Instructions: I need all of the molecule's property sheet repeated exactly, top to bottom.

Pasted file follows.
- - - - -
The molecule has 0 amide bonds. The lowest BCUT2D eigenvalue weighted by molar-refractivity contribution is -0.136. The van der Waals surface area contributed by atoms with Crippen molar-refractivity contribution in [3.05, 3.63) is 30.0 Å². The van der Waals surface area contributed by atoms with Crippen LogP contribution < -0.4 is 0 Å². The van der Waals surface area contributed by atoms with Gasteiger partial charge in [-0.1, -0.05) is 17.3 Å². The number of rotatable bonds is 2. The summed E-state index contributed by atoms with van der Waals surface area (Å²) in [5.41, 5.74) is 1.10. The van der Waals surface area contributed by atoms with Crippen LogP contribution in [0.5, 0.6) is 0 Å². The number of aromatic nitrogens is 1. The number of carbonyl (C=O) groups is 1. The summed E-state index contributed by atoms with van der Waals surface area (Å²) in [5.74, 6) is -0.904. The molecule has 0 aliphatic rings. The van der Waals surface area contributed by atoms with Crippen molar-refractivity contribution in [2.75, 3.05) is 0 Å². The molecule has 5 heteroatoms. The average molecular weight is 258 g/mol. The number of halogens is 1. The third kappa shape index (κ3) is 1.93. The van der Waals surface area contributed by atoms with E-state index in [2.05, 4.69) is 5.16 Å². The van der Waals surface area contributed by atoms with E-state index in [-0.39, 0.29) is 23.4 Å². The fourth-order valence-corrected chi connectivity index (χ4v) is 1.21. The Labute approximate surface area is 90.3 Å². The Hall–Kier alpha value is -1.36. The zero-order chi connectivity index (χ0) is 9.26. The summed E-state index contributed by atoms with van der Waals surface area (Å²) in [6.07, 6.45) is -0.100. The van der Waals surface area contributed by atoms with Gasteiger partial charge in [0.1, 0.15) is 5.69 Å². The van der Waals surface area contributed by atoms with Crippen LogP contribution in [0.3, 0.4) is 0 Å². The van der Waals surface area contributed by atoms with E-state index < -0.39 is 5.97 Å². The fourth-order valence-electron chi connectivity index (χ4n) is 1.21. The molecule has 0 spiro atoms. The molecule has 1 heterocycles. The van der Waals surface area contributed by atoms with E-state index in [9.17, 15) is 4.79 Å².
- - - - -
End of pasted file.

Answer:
The molecule has 0 amide bonds. The lowest BCUT2D eigenvalue weighted by molar-refractivity contribution is -0.136. The van der Waals surface area contributed by atoms with Crippen molar-refractivity contribution in [3.05, 3.63) is 30.0 Å². The van der Waals surface area contributed by atoms with Crippen LogP contribution < -0.4 is 0 Å². The van der Waals surface area contributed by atoms with Gasteiger partial charge in [-0.1, -0.05) is 17.3 Å². The number of rotatable bonds is 2. The summed E-state index contributed by atoms with van der Waals surface area (Å²) in [5.41, 5.74) is 1.10. The van der Waals surface area contributed by atoms with Crippen LogP contribution in [0.5, 0.6) is 0 Å². The number of aromatic nitrogens is 1. The number of carbonyl (C=O) groups is 1. The summed E-state index contributed by atoms with van der Waals surface area (Å²) in [5.74, 6) is -0.904. The molecule has 0 aliphatic rings. The van der Waals surface area contributed by atoms with Crippen molar-refractivity contribution in [2.75, 3.05) is 0 Å². The molecule has 5 heteroatoms. The average molecular weight is 258 g/mol. The number of halogens is 1. The third kappa shape index (κ3) is 1.93. The van der Waals surface area contributed by atoms with E-state index in [2.05, 4.69) is 5.16 Å². The van der Waals surface area contributed by atoms with E-state index in [-0.39, 0.29) is 23.4 Å². The fourth-order valence-corrected chi connectivity index (χ4v) is 1.21. The Labute approximate surface area is 90.3 Å². The Hall–Kier alpha value is -1.36. The zero-order chi connectivity index (χ0) is 9.26. The summed E-state index contributed by atoms with van der Waals surface area (Å²) in [6.07, 6.45) is -0.100. The van der Waals surface area contributed by atoms with Gasteiger partial charge in [0.1, 0.15) is 5.69 Å². The van der Waals surface area contributed by atoms with Crippen LogP contribution in [0.3, 0.4) is 0 Å². The van der Waals surface area contributed by atoms with E-state index < -0.39 is 5.97 Å². The fourth-order valence-electron chi connectivity index (χ4n) is 1.21. The molecule has 0 spiro atoms. The molecule has 1 heterocycles. The van der Waals surface area contributed by atoms with E-state index in [9.17, 15) is 4.79 Å².